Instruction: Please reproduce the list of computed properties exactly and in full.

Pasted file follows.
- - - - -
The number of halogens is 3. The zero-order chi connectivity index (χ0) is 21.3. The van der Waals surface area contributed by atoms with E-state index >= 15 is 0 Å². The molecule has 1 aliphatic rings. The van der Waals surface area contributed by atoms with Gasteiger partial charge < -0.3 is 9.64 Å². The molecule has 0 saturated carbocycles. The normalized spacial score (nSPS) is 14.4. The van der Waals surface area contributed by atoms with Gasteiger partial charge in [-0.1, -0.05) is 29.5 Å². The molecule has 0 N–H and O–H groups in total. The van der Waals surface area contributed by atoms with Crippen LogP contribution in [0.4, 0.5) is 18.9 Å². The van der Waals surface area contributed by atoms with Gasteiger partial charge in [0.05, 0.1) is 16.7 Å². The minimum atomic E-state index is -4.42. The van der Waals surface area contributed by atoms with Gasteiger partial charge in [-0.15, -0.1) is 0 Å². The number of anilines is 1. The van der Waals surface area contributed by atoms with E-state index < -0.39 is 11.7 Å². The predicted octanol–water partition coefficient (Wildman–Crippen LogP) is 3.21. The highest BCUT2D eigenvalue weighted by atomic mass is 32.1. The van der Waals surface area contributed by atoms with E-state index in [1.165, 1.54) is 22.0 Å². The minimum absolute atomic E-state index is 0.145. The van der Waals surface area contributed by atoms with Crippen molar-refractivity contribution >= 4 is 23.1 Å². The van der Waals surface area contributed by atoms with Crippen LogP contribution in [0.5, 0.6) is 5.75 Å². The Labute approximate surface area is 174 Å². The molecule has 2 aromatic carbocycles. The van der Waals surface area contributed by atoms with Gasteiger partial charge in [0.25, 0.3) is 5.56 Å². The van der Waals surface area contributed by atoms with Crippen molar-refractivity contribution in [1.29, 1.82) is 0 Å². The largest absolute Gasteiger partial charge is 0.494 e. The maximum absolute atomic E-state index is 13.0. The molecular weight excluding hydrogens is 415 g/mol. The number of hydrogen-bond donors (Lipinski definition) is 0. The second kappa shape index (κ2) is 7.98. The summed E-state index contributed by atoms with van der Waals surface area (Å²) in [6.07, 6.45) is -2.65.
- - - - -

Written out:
The number of halogens is 3. The zero-order chi connectivity index (χ0) is 21.3. The van der Waals surface area contributed by atoms with E-state index >= 15 is 0 Å². The molecule has 1 aliphatic rings. The van der Waals surface area contributed by atoms with Gasteiger partial charge < -0.3 is 9.64 Å². The molecule has 0 saturated carbocycles. The normalized spacial score (nSPS) is 14.4. The van der Waals surface area contributed by atoms with Gasteiger partial charge in [-0.1, -0.05) is 29.5 Å². The molecule has 0 N–H and O–H groups in total. The van der Waals surface area contributed by atoms with Crippen LogP contribution in [0.4, 0.5) is 18.9 Å². The van der Waals surface area contributed by atoms with Gasteiger partial charge in [0.05, 0.1) is 16.7 Å². The minimum atomic E-state index is -4.42. The van der Waals surface area contributed by atoms with Gasteiger partial charge in [-0.15, -0.1) is 0 Å². The number of anilines is 1. The van der Waals surface area contributed by atoms with E-state index < -0.39 is 11.7 Å². The predicted octanol–water partition coefficient (Wildman–Crippen LogP) is 3.21. The highest BCUT2D eigenvalue weighted by atomic mass is 32.1. The van der Waals surface area contributed by atoms with E-state index in [1.165, 1.54) is 22.0 Å². The minimum absolute atomic E-state index is 0.145. The van der Waals surface area contributed by atoms with Crippen molar-refractivity contribution >= 4 is 23.1 Å². The van der Waals surface area contributed by atoms with Crippen LogP contribution in [0.5, 0.6) is 5.75 Å². The Labute approximate surface area is 174 Å². The molecule has 2 aromatic carbocycles. The van der Waals surface area contributed by atoms with Gasteiger partial charge in [0.25, 0.3) is 5.56 Å². The van der Waals surface area contributed by atoms with Crippen molar-refractivity contribution in [1.29, 1.82) is 0 Å². The largest absolute Gasteiger partial charge is 0.494 e. The maximum absolute atomic E-state index is 13.0. The molecular weight excluding hydrogens is 415 g/mol. The number of hydrogen-bond donors (Lipinski definition) is 0. The second kappa shape index (κ2) is 7.98. The summed E-state index contributed by atoms with van der Waals surface area (Å²) in [6.07, 6.45) is -2.65.